Assistance on HIPAA as well as Cloud Computing Released by HHS

The Division of Health and Human Services has issued revised advice on cloud computing and HIPAA to assist protected bodies to take benefit of the cloud devoid of endangering a HIPAA breach. The key emphasis of the help is the usage of cloud service providers (CSPs).

CSPs which are lawfully independent bodies from a HIPAA-covered body are categorized as business associates as per HIPAA rules if the cloud service provider has to create, get, keep, or convey ePHI. A cloud service provider is also categorized as a BA when a business associate of a protected body delegates services to the cloud service provider that involve generating, getting, keeping, or transferring ePHI.

It’s vital to notice that even if a HIPAA protected body, BA or subcontractor of a BA provides ePHI to a cloud service provider in encrypted shape, the CSP is still categorized as a BA as per HIPAA Laws, even when a mechanism to decrypt the data isn’t provided.

A CSP won’t be categorized as a BA and would thus not be needed to conform to HIPAA Laws if de-identified ePHI is provided, supplied files have been de-identified according to the HIPAA Secrecy Law.

As per the HIPAA Safety Law, BAs are needed to apply safety measures to safeguard the secrecy, availability, and integrity of ePHI. Restrictions are additionally placed on the disclosure and use of ePHI. According to the HIPAA Break Notice Law, a CLA is needed to inform the protected body or its BA of a break of ePHI.

Before the services of a CSP hired it’s necessary for both sides to sign a HIPAA-compliant business associate agreement. The cloud service provider is contractually responsible to follow the conditions of the business associate agreement and is directly responsible for guaranteeing conformity with HIPAA Laws. Should HIPAA Laws be broken by the CSP, Office for Civil Rights is empowered to impose penalties for non-compliance. Penalties can rise to $1.5 million for each HIPAA violation type.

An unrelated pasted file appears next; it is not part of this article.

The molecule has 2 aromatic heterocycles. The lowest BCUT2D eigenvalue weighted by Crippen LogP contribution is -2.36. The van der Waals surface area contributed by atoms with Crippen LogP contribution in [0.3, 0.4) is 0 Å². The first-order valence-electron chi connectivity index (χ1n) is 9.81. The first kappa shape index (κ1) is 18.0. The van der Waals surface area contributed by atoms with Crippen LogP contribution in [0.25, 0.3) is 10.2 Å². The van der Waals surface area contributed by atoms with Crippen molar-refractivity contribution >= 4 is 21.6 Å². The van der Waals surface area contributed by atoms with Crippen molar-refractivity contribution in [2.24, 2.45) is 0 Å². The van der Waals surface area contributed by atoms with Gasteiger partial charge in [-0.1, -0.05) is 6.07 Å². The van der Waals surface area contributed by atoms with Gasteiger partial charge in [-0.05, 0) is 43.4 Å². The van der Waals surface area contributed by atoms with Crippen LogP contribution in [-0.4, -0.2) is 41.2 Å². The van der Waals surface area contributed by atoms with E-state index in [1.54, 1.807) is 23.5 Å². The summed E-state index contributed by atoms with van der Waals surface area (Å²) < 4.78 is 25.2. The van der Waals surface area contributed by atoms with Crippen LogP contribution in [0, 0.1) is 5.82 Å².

The significance of entering into a HIPAA-conforming BAA with a cloud service provider was emphasized in July this year. Office for Civil Rights agreed to resolve with Oregon Health & Science University, Portland for $2.7 million following an inquiry discovered that ePHI had been collected on a Google-cloud created platform without first getting a HIPAA-compliance BAA.

The Office for Civil Rights proposes that besides a BAA, a service level agreement (SLA) may be used to deal with particular hopes including problems connected to HIPAA conformity. The SLA may contain provisions to deal with the CLA’s duties with regard to data backup, security, and recovery, the return of files after the end of an agreement, data custody, data usage, revelation restrictions, as well as system availability and dependability. Nevertheless, the SLA must be in accordance with the HIPAA and BAA Laws. Protected bodies must note that a SLA doesn’t constitute a BAA.

The help on HIPAA as well as cloud computing was revised after the receipt of many questions from protected bodies and business associates showing there was substantial misunderstanding concerning cloud computing services and HIPAA.

OCR informs that protected bodies must not seek help on particular products, technology, or cloud services. OCR doesn’t approve, recommend or certify any technology, cloud service, or product.

Several frequently asked questions have been replied in the guidance on cloud computing and HIPAA which can be viewed on this link.

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Mark Wilson

Mark Wilson is a news reporter specializing in information technology cyber security. Mark has contributed to leading publications and spoken at international forums with a focus on cybersecurity threats and the importance of data privacy. Mark is a computer science graduate.